Governance Manual

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12.3 Privacy Act

The Privacy Act 1993 controls how agencies collect, use, disclose, store and give access to information which may lead to an individual’s identification, such as names, birth dates, addresses, financial data and employment details. It does not include company or organisational information.

  1. Purpose

    The Privacy Act’s aim is to promote and protect individual privacy. The focus is on purpose, not consent. When the council collects information, it must make it very clear why it is collecting their information and what it intends to do with it. Because the council only has to make individuals aware of what it will do with their information, it does not require their consent.

  2. Privacy principles

At the heart of the Privacy Act are 12 principles: 



Principle 1 – purpose for collection

Collect information only when needed for a lawful purpose

Principle 2 – source of information

Obtain the information directly from the person concerned if possible

Principle 3 – what to tell an individual

Tell the person what you are doing (what is being collected, why, the recipients and the agency that holds it

Principle 4 – manner of collection

Do not use unfair or unreasonably intrusive means of collecting the information

Principle 5 – storage and security

Ensure the information is stored securely against loss, unauthorised access and misuse

Principle 6 – access

The person can ask to see the information

Principle 7 – correction

The person can ask to correct his/her information

Principle 8 – accuracy

Make sure the information is accurate before you use (process) it

Principle 9 – retention

Dispose of the information once you have finished with it

Principle 10 – use

Use the information only for the purpose for which it was obtained

Principle 11 – disclosure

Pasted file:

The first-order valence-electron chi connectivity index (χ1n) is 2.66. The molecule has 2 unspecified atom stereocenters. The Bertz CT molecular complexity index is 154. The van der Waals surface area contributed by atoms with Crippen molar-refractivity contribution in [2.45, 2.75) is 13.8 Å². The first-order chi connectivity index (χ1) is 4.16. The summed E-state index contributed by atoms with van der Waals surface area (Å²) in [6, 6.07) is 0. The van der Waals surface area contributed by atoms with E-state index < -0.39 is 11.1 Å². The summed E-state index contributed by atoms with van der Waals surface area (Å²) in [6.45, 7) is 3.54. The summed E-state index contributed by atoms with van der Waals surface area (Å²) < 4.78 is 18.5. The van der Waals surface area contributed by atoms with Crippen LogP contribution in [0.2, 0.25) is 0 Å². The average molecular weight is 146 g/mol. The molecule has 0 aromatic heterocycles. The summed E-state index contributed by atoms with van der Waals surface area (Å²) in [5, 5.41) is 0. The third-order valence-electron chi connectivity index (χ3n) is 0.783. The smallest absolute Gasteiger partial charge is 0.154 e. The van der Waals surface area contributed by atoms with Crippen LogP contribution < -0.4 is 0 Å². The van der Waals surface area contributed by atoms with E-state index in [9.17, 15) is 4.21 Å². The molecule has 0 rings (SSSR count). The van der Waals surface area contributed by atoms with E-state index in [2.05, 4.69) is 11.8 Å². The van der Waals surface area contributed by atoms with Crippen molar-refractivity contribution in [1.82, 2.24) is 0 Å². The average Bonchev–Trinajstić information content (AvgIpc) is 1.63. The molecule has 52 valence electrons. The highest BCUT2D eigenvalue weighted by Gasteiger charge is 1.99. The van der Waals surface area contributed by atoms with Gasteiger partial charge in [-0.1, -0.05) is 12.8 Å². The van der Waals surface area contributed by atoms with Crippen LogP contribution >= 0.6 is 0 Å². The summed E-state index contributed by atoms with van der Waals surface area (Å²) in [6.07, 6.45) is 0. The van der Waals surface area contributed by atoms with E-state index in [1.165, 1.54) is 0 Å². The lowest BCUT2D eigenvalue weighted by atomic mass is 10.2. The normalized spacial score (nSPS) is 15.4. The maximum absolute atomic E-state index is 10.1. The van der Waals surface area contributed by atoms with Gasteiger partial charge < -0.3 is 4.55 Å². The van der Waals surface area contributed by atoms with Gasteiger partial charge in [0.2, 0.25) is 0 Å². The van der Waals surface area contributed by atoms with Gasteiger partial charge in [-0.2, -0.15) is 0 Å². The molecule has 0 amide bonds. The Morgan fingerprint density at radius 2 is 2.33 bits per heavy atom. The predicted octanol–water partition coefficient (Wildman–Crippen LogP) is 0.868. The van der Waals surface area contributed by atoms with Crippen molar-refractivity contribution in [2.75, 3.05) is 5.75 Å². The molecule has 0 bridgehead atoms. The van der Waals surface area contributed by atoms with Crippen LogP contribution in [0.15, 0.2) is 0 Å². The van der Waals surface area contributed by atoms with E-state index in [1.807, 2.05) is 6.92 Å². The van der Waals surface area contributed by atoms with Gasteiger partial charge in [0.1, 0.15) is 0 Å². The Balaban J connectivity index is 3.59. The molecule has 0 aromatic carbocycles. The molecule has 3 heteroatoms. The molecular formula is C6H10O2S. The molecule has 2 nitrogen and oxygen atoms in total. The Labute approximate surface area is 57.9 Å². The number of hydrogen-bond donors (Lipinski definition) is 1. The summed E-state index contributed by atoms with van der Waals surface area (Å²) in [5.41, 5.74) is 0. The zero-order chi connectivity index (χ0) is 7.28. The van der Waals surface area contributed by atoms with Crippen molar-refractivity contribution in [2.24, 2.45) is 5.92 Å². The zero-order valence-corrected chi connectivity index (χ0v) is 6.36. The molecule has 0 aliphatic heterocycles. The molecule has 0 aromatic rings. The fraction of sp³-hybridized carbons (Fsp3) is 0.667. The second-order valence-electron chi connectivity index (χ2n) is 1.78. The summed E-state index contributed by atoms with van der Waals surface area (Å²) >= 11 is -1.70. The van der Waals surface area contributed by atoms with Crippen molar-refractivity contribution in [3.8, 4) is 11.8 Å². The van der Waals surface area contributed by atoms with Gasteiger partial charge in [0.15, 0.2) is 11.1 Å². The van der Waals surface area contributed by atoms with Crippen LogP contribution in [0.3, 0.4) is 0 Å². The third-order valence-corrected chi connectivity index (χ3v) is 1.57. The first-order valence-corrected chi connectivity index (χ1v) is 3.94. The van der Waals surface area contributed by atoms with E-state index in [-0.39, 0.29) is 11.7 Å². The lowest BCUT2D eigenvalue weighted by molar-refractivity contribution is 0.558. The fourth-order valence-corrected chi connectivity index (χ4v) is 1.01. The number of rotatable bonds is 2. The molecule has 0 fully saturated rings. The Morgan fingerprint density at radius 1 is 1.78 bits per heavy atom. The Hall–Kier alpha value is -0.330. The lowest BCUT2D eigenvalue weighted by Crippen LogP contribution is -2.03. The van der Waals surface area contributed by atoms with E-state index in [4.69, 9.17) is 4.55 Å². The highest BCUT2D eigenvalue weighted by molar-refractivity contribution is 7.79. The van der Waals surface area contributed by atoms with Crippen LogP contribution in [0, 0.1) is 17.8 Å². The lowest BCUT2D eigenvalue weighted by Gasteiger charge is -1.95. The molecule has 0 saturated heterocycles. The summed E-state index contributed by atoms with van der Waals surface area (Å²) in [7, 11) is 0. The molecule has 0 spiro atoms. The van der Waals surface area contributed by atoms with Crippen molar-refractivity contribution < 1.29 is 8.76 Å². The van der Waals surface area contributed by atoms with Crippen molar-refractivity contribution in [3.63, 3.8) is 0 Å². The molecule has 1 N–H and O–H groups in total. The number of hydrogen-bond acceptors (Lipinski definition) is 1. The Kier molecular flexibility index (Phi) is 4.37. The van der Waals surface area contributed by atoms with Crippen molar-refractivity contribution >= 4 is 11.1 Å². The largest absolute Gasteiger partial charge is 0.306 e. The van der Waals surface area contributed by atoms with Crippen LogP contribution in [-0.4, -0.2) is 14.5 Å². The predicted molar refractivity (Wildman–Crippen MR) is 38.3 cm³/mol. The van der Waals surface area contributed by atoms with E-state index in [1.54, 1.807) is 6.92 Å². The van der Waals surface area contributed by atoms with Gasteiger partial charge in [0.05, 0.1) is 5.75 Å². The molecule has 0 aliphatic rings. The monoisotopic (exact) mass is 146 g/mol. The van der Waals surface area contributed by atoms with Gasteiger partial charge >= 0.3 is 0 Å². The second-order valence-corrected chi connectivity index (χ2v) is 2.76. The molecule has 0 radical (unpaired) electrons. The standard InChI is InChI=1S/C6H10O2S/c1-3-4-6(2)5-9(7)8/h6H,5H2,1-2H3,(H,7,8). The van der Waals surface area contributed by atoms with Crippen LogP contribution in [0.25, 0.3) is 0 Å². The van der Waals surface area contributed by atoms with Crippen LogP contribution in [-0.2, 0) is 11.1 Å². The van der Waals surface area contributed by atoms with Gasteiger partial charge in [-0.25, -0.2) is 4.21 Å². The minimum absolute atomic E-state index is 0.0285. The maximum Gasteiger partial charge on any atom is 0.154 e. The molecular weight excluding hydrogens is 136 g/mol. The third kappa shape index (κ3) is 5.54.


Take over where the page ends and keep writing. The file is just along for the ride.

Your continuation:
Disclose the information only if this was the reason for obtaining it

Principle 12 – unique identifiers

Use unique identifiers in place of a person’s name only where necessary

These principles reflect internationally-accepted standards for handling personal information

  1. Access requests

    Under Principle 6, individuals are entitled to know if the council holds information on them and access it if it is readily retrievable.  Information is not limited to written documentation but can extend to information that is known by staff.

    However, the right to access personal information is not absolute and the council is permitted to withhold it in certain circumstances. Grounds for withholding information are set out in sections 27-29 of the Privacy Act.

    Requests for access to personal information are managed by the Privacy and LGOIMA team in the Democracy Services department. The council cannot charge for requests to access personal information.  

  2. Privacy Programme

    A privacy programme was initiated in 2016 to improve Auckland Council’s compliance under the Privacy Act 1993. The programme aims to raise awareness and educate staff about the council’s privacy obligations, improve processes around handling personal information, implement a breach management process and measure progress through key performance indicators.The programme is led by the Privacy Programme Manager in the Democracy Services department. A key component of the programme is the Privacy Officers’ Network. The Privacy Act requires councils to have a Privacy Officer to promote compliance with the Act. Auckland Council has a Privacy Officers’ Network of council and CCO staff, who advocate and advise on privacy best practice. The network provides education and advice on issues and trends in the privacy and information areas, and can assist with requests for personal information and investigations of the Privacy Commissioner. Information for council staff on how to contact the Privacy Officers’ network can be found here.

  3. What is an interference with privacy
    An ‘interference with privacy’ is a legal term covering a breach of the privacy principles (e.g. where personal information has been disclosed by mistake or without legal authority) and any resulting harm.



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